What can we learn from the Snowden case?
By Daren Glenister, Field Chief Technology Officer, Intralinks
Monday, 08 June, 2015
The infamous Edward Snowden case is the most cited security breach in recent history. This is in part due to the highly confidential data he extracted from the National Security Agency (NSA), but also the extremely public nature of his revelations. So what can we learn from cases like Snowden and, more importantly, how can businesses protect against others just like him?
Historically, the organisation’s perimeter has been protected by the firewall. However, with mobile technology and the cloud dramatically changing business processes and practice, IT has been forced to open up the firewall to allow for remote or mobile users, enable collaboration with external business partners and make way for technologies in the cloud, such as CRM and payroll applications.
With the demand to open access to data, security vendors introduced Identity and Access Management tools to control who had access to data. The transition from the firewall to identity as the new perimeter led data access to be restricted based on the security clearance and role of specific employees.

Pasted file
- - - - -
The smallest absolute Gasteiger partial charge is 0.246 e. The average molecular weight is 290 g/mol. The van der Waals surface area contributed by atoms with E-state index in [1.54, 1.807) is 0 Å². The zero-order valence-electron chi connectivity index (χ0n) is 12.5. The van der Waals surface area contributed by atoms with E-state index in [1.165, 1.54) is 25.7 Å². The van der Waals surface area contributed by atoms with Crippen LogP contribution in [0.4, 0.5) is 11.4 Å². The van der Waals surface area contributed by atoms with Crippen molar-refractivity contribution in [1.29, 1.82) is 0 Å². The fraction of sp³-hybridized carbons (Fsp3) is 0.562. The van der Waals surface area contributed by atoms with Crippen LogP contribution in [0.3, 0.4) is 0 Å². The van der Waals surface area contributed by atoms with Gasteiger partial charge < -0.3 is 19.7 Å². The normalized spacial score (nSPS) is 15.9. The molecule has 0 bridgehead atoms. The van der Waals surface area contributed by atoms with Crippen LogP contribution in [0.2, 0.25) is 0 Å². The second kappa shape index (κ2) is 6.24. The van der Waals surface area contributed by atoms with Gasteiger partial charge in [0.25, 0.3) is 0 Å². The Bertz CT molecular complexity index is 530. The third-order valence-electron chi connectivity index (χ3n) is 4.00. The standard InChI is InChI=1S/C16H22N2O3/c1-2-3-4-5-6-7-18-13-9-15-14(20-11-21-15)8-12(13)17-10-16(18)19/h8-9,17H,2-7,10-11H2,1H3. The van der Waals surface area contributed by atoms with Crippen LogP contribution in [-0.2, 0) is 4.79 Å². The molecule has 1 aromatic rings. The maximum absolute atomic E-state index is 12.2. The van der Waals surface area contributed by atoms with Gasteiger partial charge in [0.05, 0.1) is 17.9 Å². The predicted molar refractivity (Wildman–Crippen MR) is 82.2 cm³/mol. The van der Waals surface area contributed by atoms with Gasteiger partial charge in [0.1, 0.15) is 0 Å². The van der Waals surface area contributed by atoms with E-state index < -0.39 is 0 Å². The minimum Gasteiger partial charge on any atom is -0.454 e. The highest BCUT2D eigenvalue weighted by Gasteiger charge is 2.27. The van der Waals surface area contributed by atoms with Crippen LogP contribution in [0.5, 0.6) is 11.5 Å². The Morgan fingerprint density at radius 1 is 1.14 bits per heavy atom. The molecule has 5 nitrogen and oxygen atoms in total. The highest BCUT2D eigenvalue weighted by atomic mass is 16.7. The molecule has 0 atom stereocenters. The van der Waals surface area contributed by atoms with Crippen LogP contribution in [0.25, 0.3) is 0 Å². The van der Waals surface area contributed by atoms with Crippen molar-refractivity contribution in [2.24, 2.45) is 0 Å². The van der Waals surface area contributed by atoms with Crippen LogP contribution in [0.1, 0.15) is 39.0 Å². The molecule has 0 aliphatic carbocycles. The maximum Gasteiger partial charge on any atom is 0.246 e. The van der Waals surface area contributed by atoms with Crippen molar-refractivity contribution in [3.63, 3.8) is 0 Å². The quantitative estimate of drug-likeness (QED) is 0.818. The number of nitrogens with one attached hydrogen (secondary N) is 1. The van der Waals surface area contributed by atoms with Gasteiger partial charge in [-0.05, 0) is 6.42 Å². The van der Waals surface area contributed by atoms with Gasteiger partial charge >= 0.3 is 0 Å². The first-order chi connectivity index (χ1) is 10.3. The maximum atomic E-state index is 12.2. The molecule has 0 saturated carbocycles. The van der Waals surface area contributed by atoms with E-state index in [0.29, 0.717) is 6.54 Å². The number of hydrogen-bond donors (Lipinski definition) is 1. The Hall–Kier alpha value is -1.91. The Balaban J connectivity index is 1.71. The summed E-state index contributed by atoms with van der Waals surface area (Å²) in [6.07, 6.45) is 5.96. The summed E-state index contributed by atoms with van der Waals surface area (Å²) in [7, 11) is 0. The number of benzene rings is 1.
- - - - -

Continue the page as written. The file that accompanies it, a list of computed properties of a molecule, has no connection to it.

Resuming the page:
Edward Snowden was a classic case of how this failed. While employed by the NSA, he had Top Secret clearance and had access to Top Secret data. His user identity was closely monitored, but this did not prevent him from stealing approximately 1.7 million highly classified documents. If identity as the perimeter did not protect the NSA, how reliable is it for anyone else?
If security parameters are too tight, productivity suffers, and if there are no perimeters, sensitive information can be leaked into the wrong hands.
So where should the perimeter be? In today’s environment, content is the new perimeter. Content as the perimeter means that instead of relying on firewalls or identity solutions to prevent unauthorised access to data, newer technologies - such as Information Rights Management (IRM) - can enable organisations to implement security controls in their data, wherever it resides. By placing the controls in the data itself, organisations have the ability to control who can open it by verifying their permissions and even unsharing data in the event an employee leaves the organisation. In the case of Edward Snowden, IRM would have enabled the NSA to immediately revoke Snowden’s access to all the data he stole. Continual advancements in IRM software mean it won’t be long before data can be controlled, geo-fenced and access analysed for usage, wherever it resides.
So where to from here? The IT industry is constantly evolving. Organisations need to demand advanced levels of security to ensure they remain productive and competitive. Being conscious that the perimeter is a constantly shifting thing, and partnering with technology companies that understand this and are constantly innovating, will ensure organisations are better prepared for change on the information security battlefront.
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